The National Prosecuting Authority (NPA) withdrew charges against sidelined crime intelligence boss Lieutenant-General Richard Mdluli because the case had loopholes, not because it was instructed to do so.
This was the testimony yesterday of the national head of the specialised commercial crimes unit, Lawrence Mrwebi, at suspended NPA advocate Glynnis Breytenbach’s disciplinary hearing.
“At all times nobody said advocate Breytenbach must not prosecute Mdluli,” Mrwebi said in Pretoria. “But it must be done properly.”
Mrwebi is Breytenbach’s senior in the NPA.
He was asked whether he had been “irrationally” and “blindly” adhering to instructions to drop the case against the former police crime intelligence head, who was being investigated for fraud.
He said he found this suggestion offensive, considering prosecutors had to act without fear or favour.
Mrwebi said Breytenbach was free to re-enrol the case against Mdluli any time after she had dealt with the “loopholes” and provide a report on how these had been corrected. He had never received the report.
Prosecutor in the hearing William Mokhari SC said Breytenbach had made it known throughout the NPA that she was unhappy with Mrwebi’s decision.
Details of the controversy had also been leaked to the media, Mokhari said.
Mrwebi said that although there was a lot of “noise” about Mdluli’s charges being withdrawn, there was nothing said about his co-accused, who also no longer faced charges.
There had been accusations that Mdluli was being protected because of his political links, which reportedly went as high up as President Jacob Zuma.
Mrwebi said he had told Breytenbach at a meeting on December 9 2011 with her colleague, Sibongile Mzinyathi, to fix the loopholes, and re-enrol the case in line with constitutional expectations, among other things.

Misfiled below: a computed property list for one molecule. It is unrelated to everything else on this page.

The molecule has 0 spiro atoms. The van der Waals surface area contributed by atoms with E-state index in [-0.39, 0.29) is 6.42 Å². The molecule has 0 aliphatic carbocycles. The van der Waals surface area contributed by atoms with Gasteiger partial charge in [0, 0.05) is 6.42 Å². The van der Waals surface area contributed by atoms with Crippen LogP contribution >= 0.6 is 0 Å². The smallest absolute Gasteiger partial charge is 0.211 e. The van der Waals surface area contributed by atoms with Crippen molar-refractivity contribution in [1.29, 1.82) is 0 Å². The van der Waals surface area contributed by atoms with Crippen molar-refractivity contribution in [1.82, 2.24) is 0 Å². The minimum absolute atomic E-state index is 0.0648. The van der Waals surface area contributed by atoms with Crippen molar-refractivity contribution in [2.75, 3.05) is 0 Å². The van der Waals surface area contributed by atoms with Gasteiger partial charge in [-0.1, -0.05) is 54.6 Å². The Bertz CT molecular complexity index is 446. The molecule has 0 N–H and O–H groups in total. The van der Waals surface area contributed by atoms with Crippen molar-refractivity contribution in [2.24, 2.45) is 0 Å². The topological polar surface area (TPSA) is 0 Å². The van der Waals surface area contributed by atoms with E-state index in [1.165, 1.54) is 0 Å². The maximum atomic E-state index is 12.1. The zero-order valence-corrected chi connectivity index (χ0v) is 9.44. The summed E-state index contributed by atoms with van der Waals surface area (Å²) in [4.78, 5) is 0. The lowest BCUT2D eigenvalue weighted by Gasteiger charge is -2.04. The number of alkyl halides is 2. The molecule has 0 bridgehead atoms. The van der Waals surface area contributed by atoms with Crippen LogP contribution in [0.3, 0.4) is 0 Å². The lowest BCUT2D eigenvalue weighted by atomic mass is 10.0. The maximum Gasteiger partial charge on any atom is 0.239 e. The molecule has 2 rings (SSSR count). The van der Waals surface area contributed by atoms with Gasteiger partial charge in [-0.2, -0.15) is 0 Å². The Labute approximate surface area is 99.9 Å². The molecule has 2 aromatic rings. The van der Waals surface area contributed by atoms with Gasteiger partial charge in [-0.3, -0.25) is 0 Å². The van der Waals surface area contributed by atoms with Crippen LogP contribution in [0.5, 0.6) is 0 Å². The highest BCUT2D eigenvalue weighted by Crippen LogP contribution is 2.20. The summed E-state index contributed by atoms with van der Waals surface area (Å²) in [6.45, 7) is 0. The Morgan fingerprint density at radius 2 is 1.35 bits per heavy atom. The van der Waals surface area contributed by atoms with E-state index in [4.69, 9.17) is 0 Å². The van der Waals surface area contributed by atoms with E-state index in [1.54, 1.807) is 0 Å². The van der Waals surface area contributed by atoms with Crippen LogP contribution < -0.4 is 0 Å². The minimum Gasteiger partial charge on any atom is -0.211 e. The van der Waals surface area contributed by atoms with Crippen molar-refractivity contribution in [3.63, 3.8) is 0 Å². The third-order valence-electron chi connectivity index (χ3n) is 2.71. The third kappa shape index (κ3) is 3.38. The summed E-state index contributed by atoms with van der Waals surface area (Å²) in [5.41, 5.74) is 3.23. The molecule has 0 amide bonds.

Some of the evidence they had was inadmissible, he said.
“Glynnis, you don’t have to ask permission. By all means, once the investigation is complete please re-enrol and proceed with it,” he said.
Breytenbach faces various charges of misconduct, including allegedly failing to act impartially in an investigation relating to a mining rights dispute between Imperial Crown Trading (ICT) and Sishen/Kumba Iron Ore.
ICT lawyer Ronald Mendelow laid a complaint against her handling of the investigation against ICT and Kumba.
The case against Mdluli was provisionally withdrawn on December 14 2011. The mining dispute itself would be heard in an appeal court next month.
Mrwebi said he had nothing to do with Breytenbach’s suspension.
“Well, I was not involved in any suspension procedure,” he said in reply to questioning by Mokhari.
National Director of Public Prosecutions Nomgcobo Jiba suspended Breytenbach last April.
Earlier, Mrwebi said it was unheard of and against the NPA’s code of conduct for complainants to help prosecutors with their investigation.
“It’s when you lose your objectivity, you can’t do it.”
One of Breytenbach’s misconduct charges relate to her and Kumba lawyer Michael Hellens drawing up affidavits and warrants together, which ICT complained about.
There is nothing wrong with helping the complainant or their counsel lodge the complaint, but “that would be the end of the matter for that complainant”, said Mrwebi.